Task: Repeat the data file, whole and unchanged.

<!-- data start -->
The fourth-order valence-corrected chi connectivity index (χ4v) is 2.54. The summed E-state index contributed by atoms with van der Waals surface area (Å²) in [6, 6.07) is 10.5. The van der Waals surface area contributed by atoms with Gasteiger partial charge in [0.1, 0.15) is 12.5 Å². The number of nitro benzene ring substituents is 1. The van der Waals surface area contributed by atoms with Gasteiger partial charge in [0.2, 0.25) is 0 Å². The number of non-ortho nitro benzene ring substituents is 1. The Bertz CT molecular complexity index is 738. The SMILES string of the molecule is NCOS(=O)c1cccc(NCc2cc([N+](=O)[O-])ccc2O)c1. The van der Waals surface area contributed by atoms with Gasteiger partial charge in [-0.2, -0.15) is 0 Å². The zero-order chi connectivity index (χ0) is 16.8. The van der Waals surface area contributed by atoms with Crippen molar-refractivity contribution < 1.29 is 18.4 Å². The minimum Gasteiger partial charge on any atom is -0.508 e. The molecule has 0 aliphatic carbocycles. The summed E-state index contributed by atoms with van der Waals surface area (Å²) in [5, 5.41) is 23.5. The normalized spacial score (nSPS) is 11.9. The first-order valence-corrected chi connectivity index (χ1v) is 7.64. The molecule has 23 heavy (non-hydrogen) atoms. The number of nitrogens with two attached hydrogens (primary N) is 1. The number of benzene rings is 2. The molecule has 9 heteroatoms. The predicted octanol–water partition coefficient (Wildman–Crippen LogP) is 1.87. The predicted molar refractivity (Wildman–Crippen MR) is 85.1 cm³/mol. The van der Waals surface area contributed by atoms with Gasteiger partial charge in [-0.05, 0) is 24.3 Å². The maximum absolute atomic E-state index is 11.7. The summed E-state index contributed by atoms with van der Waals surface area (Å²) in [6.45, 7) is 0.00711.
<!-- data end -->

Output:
The fourth-order valence-corrected chi connectivity index (χ4v) is 2.54. The summed E-state index contributed by atoms with van der Waals surface area (Å²) in [6, 6.07) is 10.5. The van der Waals surface area contributed by atoms with Gasteiger partial charge in [0.1, 0.15) is 12.5 Å². The number of nitro benzene ring substituents is 1. The van der Waals surface area contributed by atoms with Gasteiger partial charge in [0.2, 0.25) is 0 Å². The number of non-ortho nitro benzene ring substituents is 1. The Bertz CT molecular complexity index is 738. The SMILES string of the molecule is NCOS(=O)c1cccc(NCc2cc([N+](=O)[O-])ccc2O)c1. The van der Waals surface area contributed by atoms with Gasteiger partial charge in [-0.2, -0.15) is 0 Å². The zero-order chi connectivity index (χ0) is 16.8. The van der Waals surface area contributed by atoms with Crippen molar-refractivity contribution < 1.29 is 18.4 Å². The minimum Gasteiger partial charge on any atom is -0.508 e. The molecule has 0 aliphatic carbocycles. The summed E-state index contributed by atoms with van der Waals surface area (Å²) in [5, 5.41) is 23.5. The normalized spacial score (nSPS) is 11.9. The first-order valence-corrected chi connectivity index (χ1v) is 7.64. The molecule has 23 heavy (non-hydrogen) atoms. The number of nitrogens with two attached hydrogens (primary N) is 1. The number of benzene rings is 2. The molecule has 9 heteroatoms. The predicted octanol–water partition coefficient (Wildman–Crippen LogP) is 1.87. The predicted molar refractivity (Wildman–Crippen MR) is 85.1 cm³/mol. The van der Waals surface area contributed by atoms with Gasteiger partial charge in [-0.05, 0) is 24.3 Å². The maximum absolute atomic E-state index is 11.7. The summed E-state index contributed by atoms with van der Waals surface area (Å²) in [6.45, 7) is 0.00711.